By Stephanie R. Ostrowski, DVM, MPVM, DACVPM

Most of the farmers I have known—especially graziers (farmers who raise livestock on pastures), row-crop farmers, and foresters—are among the nation’s premier conservationists and champions of the environment. When you make a living working the same land as your father and grandfather, a fundamental truth of your existence is that you depend on access to clean water, clean air, rich soil, and a non-degraded ecosystem for your livelihood.

The Environmental Protection Agency (EPA) has played a pivotal rule in carrying out key parts of President Obama’s agenda, especially with fighting climate change and implementing the nation’s switch to sustainable clean energy sources (solar and wind), thereby reducing the nation’s dependence on fossil fuels and meeting our obligations under the Kyoto Protocol international treaty. Thousands of windfarms and solar panel installations are now generating long-term income for family farmers and have created tens of thousands of long-term skilled infrastructure jobs installing and maintaining them.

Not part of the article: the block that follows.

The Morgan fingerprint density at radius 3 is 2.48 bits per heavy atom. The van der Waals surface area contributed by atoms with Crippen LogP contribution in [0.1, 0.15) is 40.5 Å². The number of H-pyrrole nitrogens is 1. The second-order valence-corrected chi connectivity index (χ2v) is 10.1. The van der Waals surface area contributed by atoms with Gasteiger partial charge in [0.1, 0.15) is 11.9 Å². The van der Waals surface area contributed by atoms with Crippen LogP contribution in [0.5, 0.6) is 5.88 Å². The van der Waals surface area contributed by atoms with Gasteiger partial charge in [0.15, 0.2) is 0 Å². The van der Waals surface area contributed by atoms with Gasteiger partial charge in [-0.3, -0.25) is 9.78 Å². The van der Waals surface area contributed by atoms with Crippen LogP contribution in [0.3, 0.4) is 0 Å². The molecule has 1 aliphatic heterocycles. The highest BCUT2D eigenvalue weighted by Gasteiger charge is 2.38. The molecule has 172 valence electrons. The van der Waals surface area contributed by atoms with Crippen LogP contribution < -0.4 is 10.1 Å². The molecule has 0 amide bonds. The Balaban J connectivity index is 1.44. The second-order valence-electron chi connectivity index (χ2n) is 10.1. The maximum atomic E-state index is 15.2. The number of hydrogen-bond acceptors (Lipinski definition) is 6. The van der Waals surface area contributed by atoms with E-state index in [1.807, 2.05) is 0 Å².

In this context, the nomination of Oklahoma Attorney General Scott Pruitt constitutes “a full-fledged environmental emergency,” according to Sen. Brian Schatz, a Democrat from Hawaii, who pledged to make the issue a litmus test for every senator who has said they do not deny the science of climate change. “This is a four-alarm fire, and we are going to do everything we can to stop his nomination,” he said.

Democrats and conservation groups are preparing to battle President-elect Donald Trump’s selection of Pruitt as leader of the Environmental Protection Agency because of his record as a staunch oil industry ally, climate-change denier, and chief foe of the Obama administration’s climate agenda. Several senators immediately said they would oppose his nomination, including Ed Markey, a Democrat from Massachusetts, who called Pruitt “unsuitable to lead the EPA” because of his history “carrying water for Big Oil.”

Pruitt’s record of opposition to the EPA’s mission could hardly be more clear—he is currently battling a suite of the agency’s rules in court, including a regulation slashing greenhouse gas emissions from power plants, a water pollution measure, and the agency’s conclusion that carbon dioxide is a pollutant endangering public health and welfare.

The Farm Journal’s AgWeb provides an overview of the Senate battle that is on the horizon, including more on Pruitt’s background, his allies, his foes, and the confirmation process. READ MORE